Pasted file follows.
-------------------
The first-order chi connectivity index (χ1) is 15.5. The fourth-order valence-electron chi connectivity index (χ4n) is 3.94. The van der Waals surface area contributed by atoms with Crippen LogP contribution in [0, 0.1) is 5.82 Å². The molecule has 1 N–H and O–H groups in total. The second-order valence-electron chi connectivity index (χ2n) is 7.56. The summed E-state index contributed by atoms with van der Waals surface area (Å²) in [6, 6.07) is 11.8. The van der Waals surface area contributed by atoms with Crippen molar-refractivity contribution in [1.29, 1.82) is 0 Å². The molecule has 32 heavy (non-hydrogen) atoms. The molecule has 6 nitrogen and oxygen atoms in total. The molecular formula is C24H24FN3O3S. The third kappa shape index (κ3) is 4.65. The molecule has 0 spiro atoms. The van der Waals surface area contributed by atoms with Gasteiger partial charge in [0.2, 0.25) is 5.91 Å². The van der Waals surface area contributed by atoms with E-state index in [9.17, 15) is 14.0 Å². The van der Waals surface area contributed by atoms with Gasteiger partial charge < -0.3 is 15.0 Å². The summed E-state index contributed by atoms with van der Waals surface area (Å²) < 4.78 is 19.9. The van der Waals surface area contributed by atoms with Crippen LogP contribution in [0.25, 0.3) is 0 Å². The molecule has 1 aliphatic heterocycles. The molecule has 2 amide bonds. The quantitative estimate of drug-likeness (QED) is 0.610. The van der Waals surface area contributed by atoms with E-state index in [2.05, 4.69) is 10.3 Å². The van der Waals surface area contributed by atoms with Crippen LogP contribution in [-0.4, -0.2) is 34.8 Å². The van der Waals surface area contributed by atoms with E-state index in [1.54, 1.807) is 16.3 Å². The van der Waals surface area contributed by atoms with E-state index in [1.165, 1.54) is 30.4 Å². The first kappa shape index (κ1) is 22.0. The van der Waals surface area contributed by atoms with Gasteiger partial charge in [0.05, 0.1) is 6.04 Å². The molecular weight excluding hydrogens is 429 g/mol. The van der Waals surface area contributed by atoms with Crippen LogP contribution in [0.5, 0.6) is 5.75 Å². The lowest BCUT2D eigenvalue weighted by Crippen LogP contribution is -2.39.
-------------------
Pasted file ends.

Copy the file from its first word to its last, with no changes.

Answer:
The first-order chi connectivity index (χ1) is 15.5. The fourth-order valence-electron chi connectivity index (χ4n) is 3.94. The van der Waals surface area contributed by atoms with Crippen LogP contribution in [0, 0.1) is 5.82 Å². The molecule has 1 N–H and O–H groups in total. The second-order valence-electron chi connectivity index (χ2n) is 7.56. The summed E-state index contributed by atoms with van der Waals surface area (Å²) in [6, 6.07) is 11.8. The van der Waals surface area contributed by atoms with Crippen molar-refractivity contribution in [1.29, 1.82) is 0 Å². The molecule has 32 heavy (non-hydrogen) atoms. The molecule has 6 nitrogen and oxygen atoms in total. The molecular formula is C24H24FN3O3S. The third kappa shape index (κ3) is 4.65. The molecule has 0 spiro atoms. The van der Waals surface area contributed by atoms with Gasteiger partial charge in [0.2, 0.25) is 5.91 Å². The van der Waals surface area contributed by atoms with E-state index in [9.17, 15) is 14.0 Å². The van der Waals surface area contributed by atoms with Gasteiger partial charge < -0.3 is 15.0 Å². The summed E-state index contributed by atoms with van der Waals surface area (Å²) < 4.78 is 19.9. The van der Waals surface area contributed by atoms with Crippen LogP contribution in [0.25, 0.3) is 0 Å². The molecule has 1 aliphatic heterocycles. The molecule has 2 amide bonds. The quantitative estimate of drug-likeness (QED) is 0.610. The van der Waals surface area contributed by atoms with E-state index in [2.05, 4.69) is 10.3 Å². The van der Waals surface area contributed by atoms with Crippen LogP contribution in [-0.4, -0.2) is 34.8 Å². The van der Waals surface area contributed by atoms with E-state index in [1.54, 1.807) is 16.3 Å². The van der Waals surface area contributed by atoms with E-state index in [1.165, 1.54) is 30.4 Å². The first kappa shape index (κ1) is 22.0. The van der Waals surface area contributed by atoms with Gasteiger partial charge in [0.05, 0.1) is 6.04 Å². The molecular weight excluding hydrogens is 429 g/mol. The van der Waals surface area contributed by atoms with Crippen LogP contribution in [0.5, 0.6) is 5.75 Å². The lowest BCUT2D eigenvalue weighted by Crippen LogP contribution is -2.39.